The Joe Sugg vlog was even more popular than the superbly produced Ultra Europe aftermovies, but it was the 2015 version which showed us just how impotent destinations are to control their branding. The popular resort of Bol, best known for its iconic Zlatni Rat beach, used to be one of the top party destinations on the Adriatic, but took a decision over a decade ago to rebrand itself as a family and adventure tourism destination, with stunning results. And so when Ultra Europe approached the town to host their music festival on the famous beach, Bol said no. Bol did not want to become a party destination. 


You would certainly not get the impression what Bol was not a party destination from the official Ultra Europe aftermovie above, which starts with drone shots over Zlatni Rat and a beautiful girl emerging from the Adriatic and walking the length of the beach. There was no festival on the beach, but Ultra did heavily market and stage a boat party just off Bol and the beach. No permission was sought or obtained, and Bol was branded in a way it was desperately trying to avoid. 

While destinations may no longer be 100% in control of their brand and marketing, then can of course influence it heavily. Two recent announcements about filming on Croatian islands are of particular interest. On the surface of it, the announcement of filming of the sequel to Mamma Mia on Vis, with a star cast including Meryl Streep, Colin Firth and Pierce Brosnan, sounds like a fantastic coup for the island, and a great tourism draw in the future, quite apart from the money that will be generated from the invasion of an invasion of a reported 700 people connected to the filming – this on an island with just 4,000 tourism beds. The discussion on whether or not this will be good or bad for the island in the long run has already begun. I don’t have enough knowledge or experience to answer that question, but my fear is that the people making the decisions do not either. It is great promo, it will bring lots of PR, lots more tourists, it is great for Croatia – those are the justifications I can imagine hearing.


Is there a strategy? Is there a plan? Where is the great Game of Thrones strategy which could put Croatia on the level of New Zealand and Lord of the Rings? What criteria are considered when granted permission for films set in Croatia or about Croatia? I would love to think that there was some hard-working chap in the ministry who was coordinating the plan, but as the ministers spouts on about record numbers, the reality is more like Stalin’s Five Year Plan. Numbers are all, forget the quality. It is a grave mistake which is taking place up and down the coast this summer, and as some fat Brit wrote a few weeks ago, 2017 could be a defining year for Croatian tourism.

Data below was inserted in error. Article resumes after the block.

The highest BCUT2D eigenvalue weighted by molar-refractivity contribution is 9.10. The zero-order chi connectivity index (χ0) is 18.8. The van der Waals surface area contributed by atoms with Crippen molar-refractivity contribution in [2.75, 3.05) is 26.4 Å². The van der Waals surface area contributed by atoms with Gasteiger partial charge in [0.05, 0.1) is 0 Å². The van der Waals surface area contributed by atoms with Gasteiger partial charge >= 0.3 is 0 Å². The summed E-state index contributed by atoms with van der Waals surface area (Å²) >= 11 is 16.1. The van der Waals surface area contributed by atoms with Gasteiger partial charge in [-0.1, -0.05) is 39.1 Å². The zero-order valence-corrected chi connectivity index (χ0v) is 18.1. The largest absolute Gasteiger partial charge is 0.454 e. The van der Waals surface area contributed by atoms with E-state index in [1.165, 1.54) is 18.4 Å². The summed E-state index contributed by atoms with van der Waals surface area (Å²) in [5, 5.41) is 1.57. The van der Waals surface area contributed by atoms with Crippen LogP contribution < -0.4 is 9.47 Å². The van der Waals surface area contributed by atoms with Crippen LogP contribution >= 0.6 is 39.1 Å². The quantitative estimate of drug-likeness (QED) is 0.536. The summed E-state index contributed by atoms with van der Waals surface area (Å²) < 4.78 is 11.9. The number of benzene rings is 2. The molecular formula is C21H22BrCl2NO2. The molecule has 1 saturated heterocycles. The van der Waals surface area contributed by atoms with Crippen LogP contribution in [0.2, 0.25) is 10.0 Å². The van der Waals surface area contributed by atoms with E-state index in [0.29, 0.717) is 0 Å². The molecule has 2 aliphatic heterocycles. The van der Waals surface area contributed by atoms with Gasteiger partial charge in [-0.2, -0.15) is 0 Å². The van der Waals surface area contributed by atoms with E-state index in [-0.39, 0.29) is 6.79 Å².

It is not just about the numbers… 

And then yesterday’s great announcement, one of the finest own goals in the history of global tourism. And the people who gave permission for this latest absurd filming on the island of Pag have lost the right to complain about the British partygoers who are causing such problems. Their decision was akin to an alcohol rehabilitation clinic full of adverts for booze and stocked with minibars, and then the director complaining that nobody was following the non-alcoholic programme. 

The behaviour of boozy British tourists has been one of the hot topics of the summer. Two destinations in particular – Hvar Town and Novalja (home to Zrce beach) on Pag – have hit the headlines the most. In Hvar Town, new mayor Riki Novak introduced signs threatening fines for those who did not dress appropriately or were eating and drinking in the street. It was an action that which made global headlines, and yet within weeks, both Venice and Florence had followed suit. Hvar still has plenty of problems to solve with its party tourism, but with that one act, Hvar is already being portrayed in a different way internationally, in the same way as Rome, Venice and Florence

Hvar’s mayor’s actions were timely. There has been a strong reaction to mass tourism in many places in Europe this summer (it has largely been limited to cruise tourism in Croatia) – Venice, Barcelona and many destinations in Spain. Even notorious Magaluf introduced 64 rules, including such gems as not having sex in the street, this in the heart of British trash tourism. As the Daily Star reported on the Hvar signs, the full effect of Mayor Novak’s approach, and the service he has done to his town, was captured in this sentence from the British tabloid: